Terrorist Detention Facility at Guantanamo Bay, CubaAnd, only 38 per cent agree.
Do you agree or disagree with President Obama’s decision to close the Guanatanamo Prison Camp?
- Agree – 38%
- Disagree – 49%
- Not Sure – 13%
The support for keeping Guantanamoâ€™s prison camp open declined from 59% last summer to 49% last November to 42% in January. In fact, shortly after the President announced his intention to close the camp, a narrow plurality agreed with him.
Since then, the trends have moved in the opposite direction. The number who want to keep the facility open increased from 42% in January to 46% in April and 49% now. The number who agree with the Presidentâ€™s position has fallen from 44% in January to 38% today.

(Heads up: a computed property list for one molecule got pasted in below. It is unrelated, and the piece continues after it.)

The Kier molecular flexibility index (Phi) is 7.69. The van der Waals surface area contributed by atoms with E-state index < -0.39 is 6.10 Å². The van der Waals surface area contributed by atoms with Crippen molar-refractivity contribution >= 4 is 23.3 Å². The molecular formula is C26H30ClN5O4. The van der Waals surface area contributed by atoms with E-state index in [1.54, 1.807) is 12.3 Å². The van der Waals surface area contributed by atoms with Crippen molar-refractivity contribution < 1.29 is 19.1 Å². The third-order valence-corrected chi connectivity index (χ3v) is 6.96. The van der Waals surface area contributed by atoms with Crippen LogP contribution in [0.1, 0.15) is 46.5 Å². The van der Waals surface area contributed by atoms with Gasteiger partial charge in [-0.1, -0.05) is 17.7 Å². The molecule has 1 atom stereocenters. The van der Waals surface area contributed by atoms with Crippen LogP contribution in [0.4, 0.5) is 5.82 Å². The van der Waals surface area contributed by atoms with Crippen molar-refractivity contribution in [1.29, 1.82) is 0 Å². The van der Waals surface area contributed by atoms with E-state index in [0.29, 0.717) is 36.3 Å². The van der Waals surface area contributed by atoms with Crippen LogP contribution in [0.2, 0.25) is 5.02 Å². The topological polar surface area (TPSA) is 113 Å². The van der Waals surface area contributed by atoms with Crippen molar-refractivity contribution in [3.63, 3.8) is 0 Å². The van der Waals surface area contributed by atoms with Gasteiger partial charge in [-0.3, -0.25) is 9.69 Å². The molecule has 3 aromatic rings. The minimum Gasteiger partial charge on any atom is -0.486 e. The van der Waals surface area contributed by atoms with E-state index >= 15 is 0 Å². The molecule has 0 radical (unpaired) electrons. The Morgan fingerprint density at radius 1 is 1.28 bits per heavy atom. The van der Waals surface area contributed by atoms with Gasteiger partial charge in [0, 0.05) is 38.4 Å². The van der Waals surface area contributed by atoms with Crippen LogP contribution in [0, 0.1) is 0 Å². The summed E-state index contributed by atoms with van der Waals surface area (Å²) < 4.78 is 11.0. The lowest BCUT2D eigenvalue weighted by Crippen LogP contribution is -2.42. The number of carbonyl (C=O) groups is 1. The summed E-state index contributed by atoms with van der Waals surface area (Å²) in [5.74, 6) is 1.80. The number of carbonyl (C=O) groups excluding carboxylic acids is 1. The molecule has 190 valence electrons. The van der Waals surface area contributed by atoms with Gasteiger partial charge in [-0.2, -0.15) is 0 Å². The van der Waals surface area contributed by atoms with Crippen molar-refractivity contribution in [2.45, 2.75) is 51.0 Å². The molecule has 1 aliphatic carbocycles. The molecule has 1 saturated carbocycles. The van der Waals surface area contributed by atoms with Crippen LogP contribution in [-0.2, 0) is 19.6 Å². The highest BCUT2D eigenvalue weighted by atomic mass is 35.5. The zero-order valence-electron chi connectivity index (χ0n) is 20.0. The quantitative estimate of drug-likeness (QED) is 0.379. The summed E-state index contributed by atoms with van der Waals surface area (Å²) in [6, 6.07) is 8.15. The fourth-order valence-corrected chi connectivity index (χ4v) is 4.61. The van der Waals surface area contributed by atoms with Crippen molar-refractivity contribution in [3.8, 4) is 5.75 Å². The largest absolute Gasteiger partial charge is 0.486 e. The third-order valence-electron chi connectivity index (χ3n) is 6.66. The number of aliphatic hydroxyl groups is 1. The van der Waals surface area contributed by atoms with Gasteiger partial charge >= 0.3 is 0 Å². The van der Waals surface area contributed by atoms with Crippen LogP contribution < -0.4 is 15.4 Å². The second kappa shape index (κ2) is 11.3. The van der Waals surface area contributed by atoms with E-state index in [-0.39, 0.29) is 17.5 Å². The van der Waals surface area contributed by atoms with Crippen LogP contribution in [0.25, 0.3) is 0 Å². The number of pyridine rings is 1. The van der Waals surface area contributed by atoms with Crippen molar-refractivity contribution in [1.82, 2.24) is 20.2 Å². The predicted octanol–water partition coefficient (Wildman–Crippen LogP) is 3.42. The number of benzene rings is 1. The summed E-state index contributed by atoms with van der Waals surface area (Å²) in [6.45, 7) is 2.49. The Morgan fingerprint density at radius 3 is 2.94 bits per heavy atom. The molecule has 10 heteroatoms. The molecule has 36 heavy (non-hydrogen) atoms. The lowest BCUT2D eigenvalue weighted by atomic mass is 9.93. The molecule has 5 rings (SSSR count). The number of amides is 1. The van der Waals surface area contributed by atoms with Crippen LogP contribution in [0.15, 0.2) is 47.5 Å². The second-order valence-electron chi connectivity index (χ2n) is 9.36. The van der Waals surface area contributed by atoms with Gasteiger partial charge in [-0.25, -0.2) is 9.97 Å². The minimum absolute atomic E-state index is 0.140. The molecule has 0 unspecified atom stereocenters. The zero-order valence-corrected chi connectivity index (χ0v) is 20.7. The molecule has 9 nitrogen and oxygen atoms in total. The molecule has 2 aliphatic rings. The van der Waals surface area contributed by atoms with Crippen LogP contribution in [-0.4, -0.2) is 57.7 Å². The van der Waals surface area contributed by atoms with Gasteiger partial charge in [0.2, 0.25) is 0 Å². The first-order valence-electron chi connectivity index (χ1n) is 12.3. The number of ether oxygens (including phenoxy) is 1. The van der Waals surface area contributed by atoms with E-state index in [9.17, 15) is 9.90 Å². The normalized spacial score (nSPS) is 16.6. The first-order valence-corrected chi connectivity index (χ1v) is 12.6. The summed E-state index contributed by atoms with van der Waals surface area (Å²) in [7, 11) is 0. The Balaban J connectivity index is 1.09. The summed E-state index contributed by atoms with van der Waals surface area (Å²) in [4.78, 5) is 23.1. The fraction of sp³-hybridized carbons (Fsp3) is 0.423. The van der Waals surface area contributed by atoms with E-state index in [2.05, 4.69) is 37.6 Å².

Most Democrats (61%) now agree with the President on this issue. However, 79% of Republicans and 54% of unaffiliateds hold the opposite view.
Obama does NOT have a plan regarding Guantanamo Bay and it is my bet he changes his mind about closing the facility. He will at first delay the matter and then do nothing when it fades from public view.
All to be appropriated without any specific plan on what to do with the prisoner detainees or where they will be sent.
What is the plan, Mr. President?
Do you have one?
Video from the House Republican Conference: House Republicans are committed to preventing the release or transfer of terrorists to American soil.
So, Mr President, what is your plan to close Guantanamo Bay?